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Shared Ownership is a scheme – usually run by housing associations – that enables first-time buyers to get a foot on the property ladder by part-owning a house in partnership with a housing association.
Most schemes allow you to buy between 25-75% of a property initially and pay a discounted portion of rent on the housing association’s remaining share. There’s typically the option to ‘staircase’ the mortgage too, which means taking on larger increments of the ownership – often in 10% increases – over time until you buy out the housing association’s share.
The terms of every shared ownership scheme are slightly different but, in most cases, the housing association has the ‘right of first refusal’ to buy your share if you decide to sell your property. This may even be the case if you’ve stair-cased your way to 100% of the mortgage. Your lease will lay out the terms to which you must adhere so if you haven’t checked already, that’s your first task.
Many shared ownership scheme leases require the seller to seek an independent shared equity valuation when they want to move on and even if it isn’t a term of your lease, getting a valuation will give you essential information about the current market value of your home.
This will assist you in negotiating a fair price for your percentage of the property when you sell so whether you have to sell your share back to the housing association or not, it’s important that you have a clear understanding of how much your percentage is worth.
A shared equity valuation is carried out by a RICS Registered valuer that is independent of both parties (the vendor and the housing association). The report determines the value of the property in the current market place without counting any improvements that have been made since the property was acquired. Many housing associations have strict guidelines about disregarding the value of improvements but you should always check the terms of your lease.
Where possible, a shared equity valuation will include details of two or three comparable properties that have sold locally within the last three to six months. This provides supporting evidence that the value is realistic.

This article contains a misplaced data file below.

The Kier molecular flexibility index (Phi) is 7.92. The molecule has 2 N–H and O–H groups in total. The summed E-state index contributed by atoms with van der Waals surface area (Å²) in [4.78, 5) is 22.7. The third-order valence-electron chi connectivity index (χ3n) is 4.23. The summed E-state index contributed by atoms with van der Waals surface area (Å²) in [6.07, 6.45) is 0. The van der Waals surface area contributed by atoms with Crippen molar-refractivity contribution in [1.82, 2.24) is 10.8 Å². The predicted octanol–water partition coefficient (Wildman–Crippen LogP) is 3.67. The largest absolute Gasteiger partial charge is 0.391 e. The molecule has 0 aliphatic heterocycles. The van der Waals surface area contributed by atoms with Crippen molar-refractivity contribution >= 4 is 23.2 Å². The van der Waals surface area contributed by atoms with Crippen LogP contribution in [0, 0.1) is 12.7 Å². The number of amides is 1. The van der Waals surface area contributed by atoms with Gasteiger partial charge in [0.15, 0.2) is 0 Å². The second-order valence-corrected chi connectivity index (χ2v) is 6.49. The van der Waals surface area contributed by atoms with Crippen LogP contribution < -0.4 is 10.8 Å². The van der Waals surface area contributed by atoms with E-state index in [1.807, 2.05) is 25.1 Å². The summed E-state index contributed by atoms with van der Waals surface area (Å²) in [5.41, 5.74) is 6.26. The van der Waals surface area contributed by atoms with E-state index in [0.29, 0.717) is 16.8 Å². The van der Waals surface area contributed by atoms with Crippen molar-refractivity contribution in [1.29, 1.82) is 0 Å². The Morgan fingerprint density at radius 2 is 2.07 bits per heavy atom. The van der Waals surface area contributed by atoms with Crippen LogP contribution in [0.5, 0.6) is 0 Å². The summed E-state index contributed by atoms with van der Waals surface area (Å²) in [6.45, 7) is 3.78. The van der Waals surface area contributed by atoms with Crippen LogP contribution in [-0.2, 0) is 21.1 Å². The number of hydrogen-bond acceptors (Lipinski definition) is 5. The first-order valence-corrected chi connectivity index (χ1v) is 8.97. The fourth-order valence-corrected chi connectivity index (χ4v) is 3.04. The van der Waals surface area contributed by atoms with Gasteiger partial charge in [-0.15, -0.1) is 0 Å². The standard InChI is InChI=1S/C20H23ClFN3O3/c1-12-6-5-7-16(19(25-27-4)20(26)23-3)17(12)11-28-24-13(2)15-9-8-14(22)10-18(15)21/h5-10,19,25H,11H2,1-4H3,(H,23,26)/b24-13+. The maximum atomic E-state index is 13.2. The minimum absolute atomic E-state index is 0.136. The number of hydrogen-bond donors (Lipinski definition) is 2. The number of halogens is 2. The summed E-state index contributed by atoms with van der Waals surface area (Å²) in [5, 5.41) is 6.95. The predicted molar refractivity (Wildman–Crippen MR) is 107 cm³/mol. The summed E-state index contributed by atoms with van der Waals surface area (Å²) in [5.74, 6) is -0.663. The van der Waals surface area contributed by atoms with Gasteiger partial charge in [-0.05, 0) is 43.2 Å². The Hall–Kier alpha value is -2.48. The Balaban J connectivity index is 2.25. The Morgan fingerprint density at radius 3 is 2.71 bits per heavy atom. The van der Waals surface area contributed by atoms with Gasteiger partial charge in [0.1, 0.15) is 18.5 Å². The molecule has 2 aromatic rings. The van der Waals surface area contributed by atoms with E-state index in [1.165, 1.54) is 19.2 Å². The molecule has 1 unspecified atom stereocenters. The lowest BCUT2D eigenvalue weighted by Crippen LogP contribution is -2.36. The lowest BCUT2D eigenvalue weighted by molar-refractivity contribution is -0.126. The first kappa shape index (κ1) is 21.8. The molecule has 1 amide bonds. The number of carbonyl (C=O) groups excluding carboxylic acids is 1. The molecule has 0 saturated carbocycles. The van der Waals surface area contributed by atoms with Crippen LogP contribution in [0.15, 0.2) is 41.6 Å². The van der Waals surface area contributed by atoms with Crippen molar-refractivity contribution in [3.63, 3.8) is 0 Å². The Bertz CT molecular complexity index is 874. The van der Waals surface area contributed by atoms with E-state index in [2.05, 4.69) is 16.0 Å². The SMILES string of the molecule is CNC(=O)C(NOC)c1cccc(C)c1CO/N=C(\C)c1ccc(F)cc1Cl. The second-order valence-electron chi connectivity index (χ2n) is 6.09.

The valuer will want to know the terms of your lease, any changes to ground rent, service charges, building maintenance fees, insurance costs and so on to consider these factors in the valuation.
You will be given a copy of the report but should find out whether it needs to be addressed to you or to the housing association. The valuation will be valid for three months. If you need to rely on the valuation for stair casing or a sale after this time, you must renew the valuation or get a retype from the surveyor to verify that the original value is still correct and the market has not changed significantly.
In most cases, when you come to sell a shared ownership property, the housing association will want to find another buyer who fits the criteria for the scheme.
They will handle the marketing, process applications, choose a potential buyer, liaise with all the parties and take the sale through to completion.
However, there is usually a time limit on the ‘right to first refusal’. This means that, if the housing association hasn’t been able to find a suitable buyer within an allotted time period – often eight weeks – they have to allow you to instruct an estate agent to market the property and handle the sale.
If this happens to you, the shared equity valuation that you secured at the beginning of the process will give you up-to-date information about how much your property can realistically sell for. This can make it a strong negotiation tool.
If you’re selling a shared ownership home, our general practice team have valuers experienced in Shared Equity Valuations. Simply fill out our quick contact form and a member of the team will be in touch.